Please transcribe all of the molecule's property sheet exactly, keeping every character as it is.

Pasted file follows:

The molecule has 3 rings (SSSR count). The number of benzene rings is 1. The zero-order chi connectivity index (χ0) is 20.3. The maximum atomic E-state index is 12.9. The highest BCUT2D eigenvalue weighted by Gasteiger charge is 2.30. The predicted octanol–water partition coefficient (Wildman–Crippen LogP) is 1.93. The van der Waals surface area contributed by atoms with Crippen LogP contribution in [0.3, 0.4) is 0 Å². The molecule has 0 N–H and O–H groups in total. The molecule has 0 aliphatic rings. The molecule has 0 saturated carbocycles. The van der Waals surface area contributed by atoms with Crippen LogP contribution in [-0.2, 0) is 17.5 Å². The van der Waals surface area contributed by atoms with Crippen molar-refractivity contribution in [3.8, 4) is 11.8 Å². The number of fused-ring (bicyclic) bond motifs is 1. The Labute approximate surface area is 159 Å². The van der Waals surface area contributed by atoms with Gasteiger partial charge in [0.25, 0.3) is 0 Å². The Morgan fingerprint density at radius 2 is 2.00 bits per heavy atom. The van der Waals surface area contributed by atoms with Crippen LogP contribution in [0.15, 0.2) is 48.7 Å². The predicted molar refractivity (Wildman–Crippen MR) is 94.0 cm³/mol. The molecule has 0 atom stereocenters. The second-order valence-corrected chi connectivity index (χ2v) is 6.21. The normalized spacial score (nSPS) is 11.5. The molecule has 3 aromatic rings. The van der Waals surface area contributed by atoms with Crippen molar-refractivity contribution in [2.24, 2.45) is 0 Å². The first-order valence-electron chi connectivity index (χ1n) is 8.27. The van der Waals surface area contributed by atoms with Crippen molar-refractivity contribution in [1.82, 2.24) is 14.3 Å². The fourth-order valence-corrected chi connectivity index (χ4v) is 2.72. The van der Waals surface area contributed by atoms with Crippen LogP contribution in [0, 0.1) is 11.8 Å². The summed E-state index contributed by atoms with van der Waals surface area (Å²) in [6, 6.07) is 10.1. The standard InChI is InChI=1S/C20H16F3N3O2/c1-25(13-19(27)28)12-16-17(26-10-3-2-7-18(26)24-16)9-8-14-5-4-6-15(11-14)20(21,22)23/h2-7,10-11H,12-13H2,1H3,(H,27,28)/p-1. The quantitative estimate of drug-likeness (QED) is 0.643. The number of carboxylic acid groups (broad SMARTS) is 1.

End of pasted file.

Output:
The molecule has 3 rings (SSSR count). The number of benzene rings is 1. The zero-order chi connectivity index (χ0) is 20.3. The maximum atomic E-state index is 12.9. The highest BCUT2D eigenvalue weighted by Gasteiger charge is 2.30. The predicted octanol–water partition coefficient (Wildman–Crippen LogP) is 1.93. The van der Waals surface area contributed by atoms with Crippen LogP contribution in [0.3, 0.4) is 0 Å². The molecule has 0 N–H and O–H groups in total. The molecule has 0 aliphatic rings. The molecule has 0 saturated carbocycles. The van der Waals surface area contributed by atoms with Crippen LogP contribution in [-0.2, 0) is 17.5 Å². The van der Waals surface area contributed by atoms with Crippen molar-refractivity contribution in [3.8, 4) is 11.8 Å². The number of fused-ring (bicyclic) bond motifs is 1. The Labute approximate surface area is 159 Å². The van der Waals surface area contributed by atoms with Gasteiger partial charge in [0.25, 0.3) is 0 Å². The Morgan fingerprint density at radius 2 is 2.00 bits per heavy atom. The van der Waals surface area contributed by atoms with Crippen LogP contribution in [0.15, 0.2) is 48.7 Å². The predicted molar refractivity (Wildman–Crippen MR) is 94.0 cm³/mol. The molecule has 0 atom stereocenters. The second-order valence-corrected chi connectivity index (χ2v) is 6.21. The normalized spacial score (nSPS) is 11.5. The molecule has 3 aromatic rings. The van der Waals surface area contributed by atoms with Crippen molar-refractivity contribution in [2.24, 2.45) is 0 Å². The first-order valence-electron chi connectivity index (χ1n) is 8.27. The van der Waals surface area contributed by atoms with Crippen molar-refractivity contribution in [1.82, 2.24) is 14.3 Å². The fourth-order valence-corrected chi connectivity index (χ4v) is 2.72. The van der Waals surface area contributed by atoms with Crippen LogP contribution in [0, 0.1) is 11.8 Å². The summed E-state index contributed by atoms with van der Waals surface area (Å²) in [6, 6.07) is 10.1. The standard InChI is InChI=1S/C20H16F3N3O2/c1-25(13-19(27)28)12-16-17(26-10-3-2-7-18(26)24-16)9-8-14-5-4-6-15(11-14)20(21,22)23/h2-7,10-11H,12-13H2,1H3,(H,27,28)/p-1. The quantitative estimate of drug-likeness (QED) is 0.643. The number of carboxylic acid groups (broad SMARTS) is 1.